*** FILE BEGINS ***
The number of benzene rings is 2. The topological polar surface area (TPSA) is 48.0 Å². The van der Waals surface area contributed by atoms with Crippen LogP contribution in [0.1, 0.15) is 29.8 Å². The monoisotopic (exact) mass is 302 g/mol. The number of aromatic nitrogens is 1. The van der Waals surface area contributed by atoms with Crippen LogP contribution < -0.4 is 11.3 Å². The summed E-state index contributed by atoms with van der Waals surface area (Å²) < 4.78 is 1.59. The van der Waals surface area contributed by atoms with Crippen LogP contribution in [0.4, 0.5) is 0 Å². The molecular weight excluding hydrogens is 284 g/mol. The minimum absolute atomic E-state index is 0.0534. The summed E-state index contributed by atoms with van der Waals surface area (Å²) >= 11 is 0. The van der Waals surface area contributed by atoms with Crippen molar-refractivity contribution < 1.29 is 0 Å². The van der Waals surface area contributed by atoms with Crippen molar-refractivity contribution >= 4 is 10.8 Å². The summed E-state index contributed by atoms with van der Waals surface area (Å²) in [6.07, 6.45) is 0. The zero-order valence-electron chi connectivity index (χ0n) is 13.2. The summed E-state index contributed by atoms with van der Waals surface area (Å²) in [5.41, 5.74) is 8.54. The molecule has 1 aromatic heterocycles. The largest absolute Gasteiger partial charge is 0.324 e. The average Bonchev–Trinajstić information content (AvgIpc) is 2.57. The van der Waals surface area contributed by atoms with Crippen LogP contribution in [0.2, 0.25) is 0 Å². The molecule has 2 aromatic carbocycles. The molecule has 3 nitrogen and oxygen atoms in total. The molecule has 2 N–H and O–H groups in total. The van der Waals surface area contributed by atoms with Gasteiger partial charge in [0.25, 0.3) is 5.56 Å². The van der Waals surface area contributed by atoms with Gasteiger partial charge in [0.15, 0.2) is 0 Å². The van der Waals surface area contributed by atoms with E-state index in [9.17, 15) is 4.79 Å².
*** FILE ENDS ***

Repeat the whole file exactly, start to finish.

The number of benzene rings is 2. The topological polar surface area (TPSA) is 48.0 Å². The van der Waals surface area contributed by atoms with Crippen LogP contribution in [0.1, 0.15) is 29.8 Å². The monoisotopic (exact) mass is 302 g/mol. The number of aromatic nitrogens is 1. The van der Waals surface area contributed by atoms with Crippen LogP contribution < -0.4 is 11.3 Å². The summed E-state index contributed by atoms with van der Waals surface area (Å²) < 4.78 is 1.59. The van der Waals surface area contributed by atoms with Crippen LogP contribution in [0.4, 0.5) is 0 Å². The molecular weight excluding hydrogens is 284 g/mol. The minimum absolute atomic E-state index is 0.0534. The summed E-state index contributed by atoms with van der Waals surface area (Å²) >= 11 is 0. The van der Waals surface area contributed by atoms with Crippen molar-refractivity contribution < 1.29 is 0 Å². The van der Waals surface area contributed by atoms with Crippen molar-refractivity contribution >= 4 is 10.8 Å². The summed E-state index contributed by atoms with van der Waals surface area (Å²) in [6.07, 6.45) is 0. The zero-order valence-electron chi connectivity index (χ0n) is 13.2. The summed E-state index contributed by atoms with van der Waals surface area (Å²) in [5.41, 5.74) is 8.54. The molecule has 1 aromatic heterocycles. The largest absolute Gasteiger partial charge is 0.324 e. The average Bonchev–Trinajstić information content (AvgIpc) is 2.57. The van der Waals surface area contributed by atoms with Crippen LogP contribution in [0.2, 0.25) is 0 Å². The molecule has 2 aromatic carbocycles. The molecule has 3 nitrogen and oxygen atoms in total. The molecule has 2 N–H and O–H groups in total. The van der Waals surface area contributed by atoms with Gasteiger partial charge in [0.25, 0.3) is 5.56 Å². The van der Waals surface area contributed by atoms with Gasteiger partial charge in [0.15, 0.2) is 0 Å². The van der Waals surface area contributed by atoms with E-state index in [9.17, 15) is 4.79 Å².